5 Clues That You Have Mold in the Home

Mold can cause health symptoms and aggravate already-existing respiratory conditions. Mold growth is not always obvious; it can spread unseen behind walls or beneath carpeting. Whether you own your house or rent, watch out for these signs of mold in the home.

Bubbling Paint is a Clue That You Have Mold in the Home

If the paint on your walls is bubbling and peeling off, you may have mold within the wall. This is more common in damp areas like bathrooms, basements, and around windows or doors. Moisture buildup causes bubbling paint, which often means mold is there. Covering the damage with another coat of paint won’t solve the underlying problem. It’s likely that the new coat will bubble also, and you’ll have wasted time and effort. Have the area tested for mold and treat any mold that is found before repainting the room.

A Persistent Cough

If anyone in your family has a persistent cough that is not due to a cold or seasonal allergy, it may be caused by mold. Allergy symptoms that improve upon leaving the home are a good indication that the allergen is indoors. Young children and the elderly are particularly susceptible to coughing as a result of exposure. Consult an allergy specialist to perform testing to determine if mold could be the culprit.

Soft Spots in Your Floor

Soft spots under your flooring are a sign of structural damage, but they can also indicate a mold problem. In most cases, the damage is the result of floor supports that have rotted out due to water damage. This leaves you with two concerns: an unstable floor and a mold problem. Access the floor from below, if possible, to see what is causing the damage and how far it has progressed. Hire a home inspector for a professional opinion.

Your Home Has Flooded in the Past

This is perhaps one of the most common causes of a mold problem in residential properties. If you have had a major leak or flooding, you almost certainly developed mold in the home. If mold growth wasn’t handled properly in the initial cleanup, you may still be dealing with the consequences.

Musty Odors are Clues That You Have Mold in the Home

The musty, moldy smell is caused by a chemical produced by mold and mildew that is released into the air. It is not enough to cover the odor with air fresheners or household cleaners. Find the source of the smell and eliminate the mold causing it.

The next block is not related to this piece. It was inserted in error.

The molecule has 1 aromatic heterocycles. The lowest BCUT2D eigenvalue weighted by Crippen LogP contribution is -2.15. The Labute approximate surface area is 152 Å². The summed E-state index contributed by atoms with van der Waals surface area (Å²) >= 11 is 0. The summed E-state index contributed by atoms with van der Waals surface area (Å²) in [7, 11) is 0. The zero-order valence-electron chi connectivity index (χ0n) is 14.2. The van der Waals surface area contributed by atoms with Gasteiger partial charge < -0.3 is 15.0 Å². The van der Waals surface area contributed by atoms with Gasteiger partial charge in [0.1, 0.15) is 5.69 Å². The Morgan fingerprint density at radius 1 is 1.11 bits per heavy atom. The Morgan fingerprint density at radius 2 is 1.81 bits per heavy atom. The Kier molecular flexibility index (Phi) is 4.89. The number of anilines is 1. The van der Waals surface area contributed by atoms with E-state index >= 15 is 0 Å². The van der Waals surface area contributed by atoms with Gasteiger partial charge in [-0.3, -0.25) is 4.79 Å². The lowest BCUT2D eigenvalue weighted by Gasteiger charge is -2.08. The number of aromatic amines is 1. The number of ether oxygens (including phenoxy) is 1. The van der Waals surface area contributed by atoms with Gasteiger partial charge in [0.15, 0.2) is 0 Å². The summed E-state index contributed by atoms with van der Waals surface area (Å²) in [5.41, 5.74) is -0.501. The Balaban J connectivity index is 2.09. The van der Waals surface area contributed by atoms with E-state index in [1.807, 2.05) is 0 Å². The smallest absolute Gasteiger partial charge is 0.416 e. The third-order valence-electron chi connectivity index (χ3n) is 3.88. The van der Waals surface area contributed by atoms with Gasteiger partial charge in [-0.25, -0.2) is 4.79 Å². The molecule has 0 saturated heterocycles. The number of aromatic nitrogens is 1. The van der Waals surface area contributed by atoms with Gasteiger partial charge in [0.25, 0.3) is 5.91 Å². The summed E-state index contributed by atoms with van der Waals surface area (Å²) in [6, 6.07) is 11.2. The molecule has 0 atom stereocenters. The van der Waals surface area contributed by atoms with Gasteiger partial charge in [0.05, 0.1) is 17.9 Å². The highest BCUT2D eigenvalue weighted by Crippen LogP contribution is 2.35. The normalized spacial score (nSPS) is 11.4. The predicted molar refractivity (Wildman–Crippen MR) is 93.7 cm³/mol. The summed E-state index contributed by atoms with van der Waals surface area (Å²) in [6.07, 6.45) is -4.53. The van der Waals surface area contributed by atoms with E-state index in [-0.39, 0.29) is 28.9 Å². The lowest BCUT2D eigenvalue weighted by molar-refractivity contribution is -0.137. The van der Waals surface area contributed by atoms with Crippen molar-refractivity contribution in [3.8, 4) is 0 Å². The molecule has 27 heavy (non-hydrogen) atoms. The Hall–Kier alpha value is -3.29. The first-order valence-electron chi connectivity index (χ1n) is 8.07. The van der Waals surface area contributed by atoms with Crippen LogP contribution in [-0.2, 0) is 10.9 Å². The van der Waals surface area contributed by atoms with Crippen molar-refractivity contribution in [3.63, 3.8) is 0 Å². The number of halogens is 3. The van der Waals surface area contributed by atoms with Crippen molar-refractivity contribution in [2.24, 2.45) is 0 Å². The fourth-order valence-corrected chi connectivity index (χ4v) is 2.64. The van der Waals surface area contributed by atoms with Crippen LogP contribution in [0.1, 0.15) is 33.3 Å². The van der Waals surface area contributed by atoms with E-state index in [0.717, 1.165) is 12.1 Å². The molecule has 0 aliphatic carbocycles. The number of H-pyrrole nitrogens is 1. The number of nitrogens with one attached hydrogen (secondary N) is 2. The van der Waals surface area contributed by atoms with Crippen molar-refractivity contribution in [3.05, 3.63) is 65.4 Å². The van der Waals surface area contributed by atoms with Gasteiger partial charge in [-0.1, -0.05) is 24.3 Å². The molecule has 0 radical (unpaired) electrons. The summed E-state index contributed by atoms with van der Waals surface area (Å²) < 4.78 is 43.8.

Mold tests are available if you suspect mold in your home. For best results, hire a professional to perform the test. You’ll get more accurate results with a trained mold inspector. If you confirm mold is present, take steps to remedy the problem as soon as possible. Remove mold from your home to protect your family’s health and your investment.

Premier Home Inspection Services offers home inspection services, including mold inspections, to Northern New Jersey. Contact us to request an appointment.

4 Signs of Termites in the Home


Termites are a destructive pest found throughout the U.S. They can cause thousands of dollars in damage before you even know they are there. Look for signs of termites before the infestation becomes severe. Here are four things to watch for.

Visible Damage is Among the First Signs of Termites

Termites are known for eating wood, but they will eat paper and cardboard as well. This includes the paper backing on drywall, so one of the early signs of termites could be chipped or peeling paint. You may dismiss this damage as just a sign of an aging home, but with a little investigation, you might find that the paper backing was eaten by termites.

Signs of Termites Found in a Home Inspection

Termites tend to stay out of view by building their tunnels in the dark and isolated parts of your home. This is why so many infestations go unnoticed until they’re severe.

A WDI inspector will examine crawlspaces, foundations, basements, and other remote locations to find signs of termites. The inspector’s report will identify probable sites of termite problems based on these observations.

Swarming Adult Termites

The one exception to the private nature of termites is their spring swarming. Winged adult termites will emerge to look for a location to begin a new colony.

Because most people don’t think of termites as winged, these swarms are often a surprising sign. It is important to know what type of insects you are seeing. Winged ants are very similar to winged termites, so learn the differences and you’ll know which of these you are dealing with.

Mud Tunnels are Signs of Termites